© Jaime Navarro
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Located in the core of San Angel, Mexico City, for centuries San Jacinto Square has been one of the most significant commercial and social spaces in the area. Recently, architect Alejandro de la Vega Zulueta developed and carried out a renovation and renewal project for the public square.
The project was commissioned by the INAH [National Institute of Anthropology and History], Mexico’s top authority in the inspection and preservation of cultural heritage. INAH documents and plans imply that the original design of the square dates back to the 16th century, in what was formerly known as Tenanitla (meaning ‘next to the stone wall’ in Nahuatl).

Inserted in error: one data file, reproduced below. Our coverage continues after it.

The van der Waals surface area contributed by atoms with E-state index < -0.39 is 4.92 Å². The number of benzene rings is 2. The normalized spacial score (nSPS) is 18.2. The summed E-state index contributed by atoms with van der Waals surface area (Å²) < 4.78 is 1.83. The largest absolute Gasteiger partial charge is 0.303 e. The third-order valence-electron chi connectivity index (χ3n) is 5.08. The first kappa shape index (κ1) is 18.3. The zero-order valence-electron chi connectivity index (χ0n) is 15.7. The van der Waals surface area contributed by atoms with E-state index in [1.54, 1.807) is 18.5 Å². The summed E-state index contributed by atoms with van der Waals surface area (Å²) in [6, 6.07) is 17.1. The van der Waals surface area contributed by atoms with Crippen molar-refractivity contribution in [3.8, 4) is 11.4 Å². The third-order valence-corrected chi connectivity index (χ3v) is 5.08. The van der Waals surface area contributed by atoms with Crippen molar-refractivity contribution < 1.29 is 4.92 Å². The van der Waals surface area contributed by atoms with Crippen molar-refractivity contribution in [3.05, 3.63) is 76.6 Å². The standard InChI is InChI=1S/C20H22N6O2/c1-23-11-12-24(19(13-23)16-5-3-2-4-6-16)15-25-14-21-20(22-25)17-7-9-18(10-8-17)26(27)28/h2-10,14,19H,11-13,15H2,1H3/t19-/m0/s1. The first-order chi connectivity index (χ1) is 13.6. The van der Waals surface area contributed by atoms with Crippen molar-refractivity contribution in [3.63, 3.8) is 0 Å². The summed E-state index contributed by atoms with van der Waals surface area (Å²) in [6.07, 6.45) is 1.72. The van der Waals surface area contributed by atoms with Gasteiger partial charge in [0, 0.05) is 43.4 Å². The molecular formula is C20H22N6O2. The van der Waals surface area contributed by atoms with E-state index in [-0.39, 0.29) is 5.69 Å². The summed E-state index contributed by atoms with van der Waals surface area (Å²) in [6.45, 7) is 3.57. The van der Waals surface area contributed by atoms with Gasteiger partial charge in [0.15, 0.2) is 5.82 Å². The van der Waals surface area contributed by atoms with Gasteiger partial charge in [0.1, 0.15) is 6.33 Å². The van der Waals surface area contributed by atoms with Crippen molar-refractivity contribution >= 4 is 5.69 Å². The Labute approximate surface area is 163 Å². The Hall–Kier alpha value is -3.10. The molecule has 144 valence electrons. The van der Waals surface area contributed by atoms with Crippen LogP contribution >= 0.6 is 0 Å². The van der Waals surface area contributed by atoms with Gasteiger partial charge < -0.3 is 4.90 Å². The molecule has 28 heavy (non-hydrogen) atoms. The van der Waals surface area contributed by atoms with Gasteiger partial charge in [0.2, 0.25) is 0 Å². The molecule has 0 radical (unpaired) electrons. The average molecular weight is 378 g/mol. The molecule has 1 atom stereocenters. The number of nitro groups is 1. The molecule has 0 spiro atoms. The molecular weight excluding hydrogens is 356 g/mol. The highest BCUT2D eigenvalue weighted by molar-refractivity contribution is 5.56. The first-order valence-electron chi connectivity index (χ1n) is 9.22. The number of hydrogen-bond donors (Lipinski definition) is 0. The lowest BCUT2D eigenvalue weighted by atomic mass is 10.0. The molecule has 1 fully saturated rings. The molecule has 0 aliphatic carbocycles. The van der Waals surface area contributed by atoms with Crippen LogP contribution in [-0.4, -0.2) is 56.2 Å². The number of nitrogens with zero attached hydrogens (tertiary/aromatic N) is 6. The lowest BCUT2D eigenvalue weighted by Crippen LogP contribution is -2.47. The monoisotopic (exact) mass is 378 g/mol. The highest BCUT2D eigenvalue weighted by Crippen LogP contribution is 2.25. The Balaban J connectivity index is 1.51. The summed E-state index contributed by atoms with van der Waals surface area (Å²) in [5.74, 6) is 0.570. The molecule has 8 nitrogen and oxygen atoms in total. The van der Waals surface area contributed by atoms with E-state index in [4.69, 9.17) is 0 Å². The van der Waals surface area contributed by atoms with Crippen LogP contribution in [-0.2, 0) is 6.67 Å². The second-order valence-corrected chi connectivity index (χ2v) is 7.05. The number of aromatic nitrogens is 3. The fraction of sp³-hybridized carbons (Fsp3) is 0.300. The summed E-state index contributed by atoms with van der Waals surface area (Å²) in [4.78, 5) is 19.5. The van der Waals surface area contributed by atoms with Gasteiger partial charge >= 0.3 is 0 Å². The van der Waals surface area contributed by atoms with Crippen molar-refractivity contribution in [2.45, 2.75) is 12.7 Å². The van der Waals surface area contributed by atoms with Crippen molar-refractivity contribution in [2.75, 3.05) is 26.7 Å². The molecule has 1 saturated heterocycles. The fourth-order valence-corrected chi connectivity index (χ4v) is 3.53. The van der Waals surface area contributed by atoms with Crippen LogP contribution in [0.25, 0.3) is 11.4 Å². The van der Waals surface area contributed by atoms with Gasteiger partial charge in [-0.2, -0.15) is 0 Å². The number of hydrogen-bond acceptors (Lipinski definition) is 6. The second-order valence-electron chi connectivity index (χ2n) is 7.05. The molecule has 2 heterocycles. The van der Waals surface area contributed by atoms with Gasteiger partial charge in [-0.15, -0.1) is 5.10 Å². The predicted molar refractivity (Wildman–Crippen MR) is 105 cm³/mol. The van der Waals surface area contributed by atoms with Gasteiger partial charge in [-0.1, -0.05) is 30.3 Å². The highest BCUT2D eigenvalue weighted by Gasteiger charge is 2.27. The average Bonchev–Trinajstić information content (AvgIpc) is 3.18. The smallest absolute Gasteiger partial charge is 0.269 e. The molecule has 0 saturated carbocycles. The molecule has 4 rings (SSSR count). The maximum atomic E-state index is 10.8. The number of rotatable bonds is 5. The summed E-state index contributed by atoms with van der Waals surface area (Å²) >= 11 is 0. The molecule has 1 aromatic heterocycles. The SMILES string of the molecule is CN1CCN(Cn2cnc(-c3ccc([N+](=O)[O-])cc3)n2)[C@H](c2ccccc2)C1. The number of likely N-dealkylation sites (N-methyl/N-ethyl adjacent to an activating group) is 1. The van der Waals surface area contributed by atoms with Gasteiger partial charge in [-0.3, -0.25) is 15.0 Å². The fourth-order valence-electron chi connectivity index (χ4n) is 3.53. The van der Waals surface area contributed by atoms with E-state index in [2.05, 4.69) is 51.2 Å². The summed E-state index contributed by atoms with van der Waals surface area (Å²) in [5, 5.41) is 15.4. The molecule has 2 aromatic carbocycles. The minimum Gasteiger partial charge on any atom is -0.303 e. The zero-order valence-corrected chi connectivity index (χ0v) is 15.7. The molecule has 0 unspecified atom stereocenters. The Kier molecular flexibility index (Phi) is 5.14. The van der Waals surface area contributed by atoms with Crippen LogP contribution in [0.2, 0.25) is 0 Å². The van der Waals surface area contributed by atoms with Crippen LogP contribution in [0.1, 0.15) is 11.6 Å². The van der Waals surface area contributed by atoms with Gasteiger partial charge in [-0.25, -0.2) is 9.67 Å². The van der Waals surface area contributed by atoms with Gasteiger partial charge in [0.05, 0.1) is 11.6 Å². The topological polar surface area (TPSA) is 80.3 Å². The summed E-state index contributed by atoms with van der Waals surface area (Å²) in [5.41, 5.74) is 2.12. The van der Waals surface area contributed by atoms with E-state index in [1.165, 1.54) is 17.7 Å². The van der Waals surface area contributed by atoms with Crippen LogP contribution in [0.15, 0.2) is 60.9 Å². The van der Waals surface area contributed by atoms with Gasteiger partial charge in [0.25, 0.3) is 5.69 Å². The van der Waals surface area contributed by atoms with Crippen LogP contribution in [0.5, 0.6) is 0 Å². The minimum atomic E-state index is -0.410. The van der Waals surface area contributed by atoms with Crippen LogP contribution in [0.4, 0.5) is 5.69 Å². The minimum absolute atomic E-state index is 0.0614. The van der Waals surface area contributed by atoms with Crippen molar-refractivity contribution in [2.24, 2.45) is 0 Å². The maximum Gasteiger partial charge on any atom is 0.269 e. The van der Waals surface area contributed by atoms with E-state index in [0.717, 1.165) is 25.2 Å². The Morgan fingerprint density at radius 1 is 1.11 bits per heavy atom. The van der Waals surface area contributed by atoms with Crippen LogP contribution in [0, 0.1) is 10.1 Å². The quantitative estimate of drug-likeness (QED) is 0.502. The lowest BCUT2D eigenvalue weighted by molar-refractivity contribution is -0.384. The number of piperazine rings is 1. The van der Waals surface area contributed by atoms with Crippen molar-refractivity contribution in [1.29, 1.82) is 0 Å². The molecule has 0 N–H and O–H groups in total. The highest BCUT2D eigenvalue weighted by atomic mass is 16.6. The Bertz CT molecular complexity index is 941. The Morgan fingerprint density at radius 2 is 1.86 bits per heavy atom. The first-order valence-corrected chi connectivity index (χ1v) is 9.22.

Architecturally, its elements have been replaced over time with 20th-century components, comprising different types of concrete, as well as flagstones and fountains that have been transferred into the square from other public spaces in the city. Consequently, the only remaining original element of the plaza is its layout.
Embracing the space’s past, as well as its present role as an artistic, commercial, and social gathering point in San Angel, the interesting pastiche allowed the architect to produce a totally new code that can be implemented to other public spaces in Mexico City as well. The resulting new look for Plaza San Jacinto is governed by the concepts of aesthetic and design unification, artistic process, and defining the purpose of public spaces.